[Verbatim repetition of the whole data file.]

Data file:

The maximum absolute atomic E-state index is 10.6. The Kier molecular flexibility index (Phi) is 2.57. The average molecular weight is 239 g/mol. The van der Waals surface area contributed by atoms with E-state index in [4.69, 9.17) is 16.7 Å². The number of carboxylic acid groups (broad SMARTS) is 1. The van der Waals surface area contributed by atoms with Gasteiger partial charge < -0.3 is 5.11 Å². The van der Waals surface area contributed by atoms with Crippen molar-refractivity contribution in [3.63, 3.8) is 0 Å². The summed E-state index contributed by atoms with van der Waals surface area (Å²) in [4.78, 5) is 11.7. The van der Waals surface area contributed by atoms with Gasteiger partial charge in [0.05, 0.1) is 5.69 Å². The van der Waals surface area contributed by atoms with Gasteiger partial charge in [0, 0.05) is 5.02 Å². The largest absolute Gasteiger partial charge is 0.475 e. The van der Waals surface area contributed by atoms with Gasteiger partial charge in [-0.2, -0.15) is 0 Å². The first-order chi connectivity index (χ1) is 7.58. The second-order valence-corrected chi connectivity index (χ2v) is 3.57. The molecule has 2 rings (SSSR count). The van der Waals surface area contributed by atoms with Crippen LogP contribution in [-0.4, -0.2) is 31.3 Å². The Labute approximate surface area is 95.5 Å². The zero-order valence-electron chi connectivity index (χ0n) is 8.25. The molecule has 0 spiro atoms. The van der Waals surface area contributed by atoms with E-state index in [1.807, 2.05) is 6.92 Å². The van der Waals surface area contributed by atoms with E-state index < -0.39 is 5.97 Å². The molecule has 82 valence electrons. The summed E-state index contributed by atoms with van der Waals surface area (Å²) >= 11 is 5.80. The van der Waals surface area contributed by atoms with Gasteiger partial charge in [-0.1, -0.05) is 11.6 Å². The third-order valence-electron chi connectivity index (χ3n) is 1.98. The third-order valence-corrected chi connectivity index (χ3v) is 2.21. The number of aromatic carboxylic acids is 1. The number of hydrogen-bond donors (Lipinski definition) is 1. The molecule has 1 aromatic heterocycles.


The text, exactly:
The maximum absolute atomic E-state index is 10.6. The Kier molecular flexibility index (Phi) is 2.57. The average molecular weight is 239 g/mol. The van der Waals surface area contributed by atoms with E-state index in [4.69, 9.17) is 16.7 Å². The number of carboxylic acid groups (broad SMARTS) is 1. The van der Waals surface area contributed by atoms with Gasteiger partial charge < -0.3 is 5.11 Å². The van der Waals surface area contributed by atoms with Crippen molar-refractivity contribution in [3.63, 3.8) is 0 Å². The summed E-state index contributed by atoms with van der Waals surface area (Å²) in [4.78, 5) is 11.7. The van der Waals surface area contributed by atoms with Gasteiger partial charge in [0.05, 0.1) is 5.69 Å². The van der Waals surface area contributed by atoms with Gasteiger partial charge in [0, 0.05) is 5.02 Å². The largest absolute Gasteiger partial charge is 0.475 e. The van der Waals surface area contributed by atoms with Gasteiger partial charge in [-0.2, -0.15) is 0 Å². The first-order chi connectivity index (χ1) is 7.58. The second-order valence-corrected chi connectivity index (χ2v) is 3.57. The molecule has 2 rings (SSSR count). The van der Waals surface area contributed by atoms with Crippen LogP contribution in [-0.4, -0.2) is 31.3 Å². The Labute approximate surface area is 95.5 Å². The zero-order valence-electron chi connectivity index (χ0n) is 8.25. The molecule has 0 spiro atoms. The van der Waals surface area contributed by atoms with E-state index in [1.807, 2.05) is 6.92 Å². The van der Waals surface area contributed by atoms with E-state index < -0.39 is 5.97 Å². The molecule has 82 valence electrons. The summed E-state index contributed by atoms with van der Waals surface area (Å²) >= 11 is 5.80. The van der Waals surface area contributed by atoms with Gasteiger partial charge in [-0.1, -0.05) is 11.6 Å². The third-order valence-electron chi connectivity index (χ3n) is 1.98. The third-order valence-corrected chi connectivity index (χ3v) is 2.21. The number of aromatic carboxylic acids is 1. The number of hydrogen-bond donors (Lipinski definition) is 1. The molecule has 1 aromatic heterocycles.